Emily Brock is the owner and creator at Board & Bread workshop, a Nashville based studio hand crafting functional kitchen goods and homewares. As a 3rd generation woodworker, she follows a great-grandfather who was a staircase maker, and a father who has been honing his craft since well before Emily was born. Today her father’s woodworking focuses on the patient, artisan skill of creating sculptured furniture.
Emily came to woodworking by a rich personal desire to experience cooking and eating in what now sometimes seems like an old world tradition – thoughtfully, simply, and intentionally. The simple details are what transform the experience for her. A small wooden bowl of sea salt at the table, a glass carafe of water and heavy bottomed glasses, natural light streaming in over hand hewn tables… these details of dining and sharing life over food are what inspired Board & Bread into existence.
We caught up with Emily to talk about her inspiration, design process and favorite things.
WHAT DREW YOU TO CONTINUE THE FAMILY HISTORY OF WORKING WITH WOOD?
I grew up with a father who had been woodworking since the 70’s, and his grandfather also had been a woodworker. He built staircases. My dad originally focused on arts and crafts style furniture, and in his early 50’s reemerged as a fine furniture designer and artist now making sculptured furniture. The lines of his pieces, the subtle feminine “S” curves as he called them, they made his work. I completely followed his form without realizing it once I got started. Our lines are very similar, and we both aren’t afraid to take off enough material (with the knowledge of not taking it too far for functionality,) to make wood seem sexy and delicate. Also – the proof of both our work is in the finish. My sanding process is incredibly intense, but it yields silky smooth results. You forget its wood. I then use a blend of oil and wax that I make to protect the pieces and make them shine with a matte finish. The first project I ever did in the shop was a pedestal cake stand that he helped me make on the lathe. I got to do bits and pieces of the actual work (he was terrified I’d hurt myself,) and then all the sanding, but once we put the first coat of oil on the walnut stand I was hooked. It could easily be identified as my most important professional, creative memory to date.
YOU SPENT YOUR CHILDHOOD IN GEORGIA, HOW HAS THAT INFLUENCED YOUR STYLE AND THE WAY YOU WORK?
Oh wow, I’ve never really thought about this before. I think my childhood was overall incredibly devoid of worldly culture. Until I went off to college, the most I knew about “design” or real trends came from my occasional trips to Atlanta to visit my sister. She’d take me to Anthropologie and I thought it was heaven. I spent a lot of time watching my dad work in his shop as a kid, but I had no context for his style or what he was contributing to the spectrum of woodworking. I would never ever recommend not leaving home for college, unless you grew up in NYC, Portland, LA, or somewhere like that. College is all about exposure, to anything and everything. In college I followed a graphic design degree through to graduation, but the real meat of my college years was investing myself in the community. I went to the University of Georgia, which is a huge public University, but the town, Athens, Georgia is a true gem. I worked for a small batch coffee roaster while in college, and except for Board & Bread, it is still the best job I ever had. The philosophy of the business was (and is) all about transparency of production (from seed to cup,) and quality. At this job I learned what kind of business owner I wanted to be.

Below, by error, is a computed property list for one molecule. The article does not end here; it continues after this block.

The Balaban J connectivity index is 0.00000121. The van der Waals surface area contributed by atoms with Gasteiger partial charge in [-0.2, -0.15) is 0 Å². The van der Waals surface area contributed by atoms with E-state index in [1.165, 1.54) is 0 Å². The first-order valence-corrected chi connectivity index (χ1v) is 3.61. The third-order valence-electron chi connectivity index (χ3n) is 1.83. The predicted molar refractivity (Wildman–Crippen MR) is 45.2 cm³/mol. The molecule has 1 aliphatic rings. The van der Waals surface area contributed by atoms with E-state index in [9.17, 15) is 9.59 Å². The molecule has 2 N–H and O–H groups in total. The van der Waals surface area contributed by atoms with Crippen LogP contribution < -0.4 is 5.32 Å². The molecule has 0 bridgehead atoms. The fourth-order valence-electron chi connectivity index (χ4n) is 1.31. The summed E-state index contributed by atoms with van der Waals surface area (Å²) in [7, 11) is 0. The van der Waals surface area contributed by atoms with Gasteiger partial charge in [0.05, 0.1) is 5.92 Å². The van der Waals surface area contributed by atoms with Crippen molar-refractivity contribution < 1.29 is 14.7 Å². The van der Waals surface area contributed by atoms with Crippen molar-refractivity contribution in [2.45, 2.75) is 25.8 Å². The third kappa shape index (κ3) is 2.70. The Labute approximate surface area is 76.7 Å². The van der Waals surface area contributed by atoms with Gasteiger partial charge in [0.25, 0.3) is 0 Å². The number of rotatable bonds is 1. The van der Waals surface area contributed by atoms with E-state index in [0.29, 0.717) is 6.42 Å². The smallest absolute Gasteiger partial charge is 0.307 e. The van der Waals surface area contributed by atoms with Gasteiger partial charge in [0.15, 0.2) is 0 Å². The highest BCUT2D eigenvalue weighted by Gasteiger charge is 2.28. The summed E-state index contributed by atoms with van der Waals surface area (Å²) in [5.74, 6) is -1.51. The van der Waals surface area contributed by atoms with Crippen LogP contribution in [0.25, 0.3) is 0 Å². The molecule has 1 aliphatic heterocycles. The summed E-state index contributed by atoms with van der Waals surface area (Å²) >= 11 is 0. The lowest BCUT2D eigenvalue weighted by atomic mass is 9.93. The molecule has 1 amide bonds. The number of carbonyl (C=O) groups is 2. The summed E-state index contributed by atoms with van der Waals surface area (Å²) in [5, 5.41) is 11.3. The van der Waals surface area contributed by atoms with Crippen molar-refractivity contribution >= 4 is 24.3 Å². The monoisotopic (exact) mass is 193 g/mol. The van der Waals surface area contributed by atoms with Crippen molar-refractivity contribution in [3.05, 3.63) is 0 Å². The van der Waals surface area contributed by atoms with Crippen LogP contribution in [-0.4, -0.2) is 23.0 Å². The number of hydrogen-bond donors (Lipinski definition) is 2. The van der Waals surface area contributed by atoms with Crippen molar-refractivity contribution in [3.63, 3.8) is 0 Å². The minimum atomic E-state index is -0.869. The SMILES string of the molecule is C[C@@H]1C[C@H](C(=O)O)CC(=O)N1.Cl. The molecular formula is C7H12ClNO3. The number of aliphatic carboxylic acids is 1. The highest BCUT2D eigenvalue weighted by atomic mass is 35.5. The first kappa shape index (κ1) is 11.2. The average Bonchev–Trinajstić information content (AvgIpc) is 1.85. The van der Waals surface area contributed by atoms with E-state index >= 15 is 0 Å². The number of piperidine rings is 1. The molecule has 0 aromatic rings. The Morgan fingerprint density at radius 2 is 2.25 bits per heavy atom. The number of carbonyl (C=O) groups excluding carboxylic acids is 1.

AT WHAT POINT DID YOU REALIZE YOU WANTED TO START BOARD & BREAD AND DEVELOP A BUSINESS WITH YOUR WOOD WORKING SKILLS?
I am one of those people who just can’t sit still if they are unhappy with what they do every day. It blows my mind that my parents did the same job, every day, for 30 years. I was working at a design agency as a graphic designer out in Washington state. I had the whole idea of Board & Bread in my head for at least a year before I even started buying any shop tools. After I had visited my parents in Georgia and talked my dad into making a pedestal cake stand with me, I knew this was something I was really interested in. During the recession (which at its worst was the year of my college graduation,) I had worked in a lot of bakeries and pastry kitchens. I also had really fallen headfirst into cooking and baking during my free time at home. Making food, sharing meals, the community, and the details of the experience became a way of life for me, a source of comfort and inspiration. I am always all about the details and finding beauty in the everyday. I really tried to start curating kitchen tools and serving ware that I found reflected those ideas, and I had a lot of trouble with the kitchen tools specifically. Everything I found in stores was either cheap, not durable, or poorly designed or executed. So I finally just got so fed up with having the “day job” life and I bought a bandsaw and some basic carving tools and started making spoons and some serving boards and it just took off from there. I knew how badly I needed to be doing my own thing, so it wasn’t too long before I was developing my branding and starting my website. It took about 8-10 months from there to really get established with some solid designs and start growing.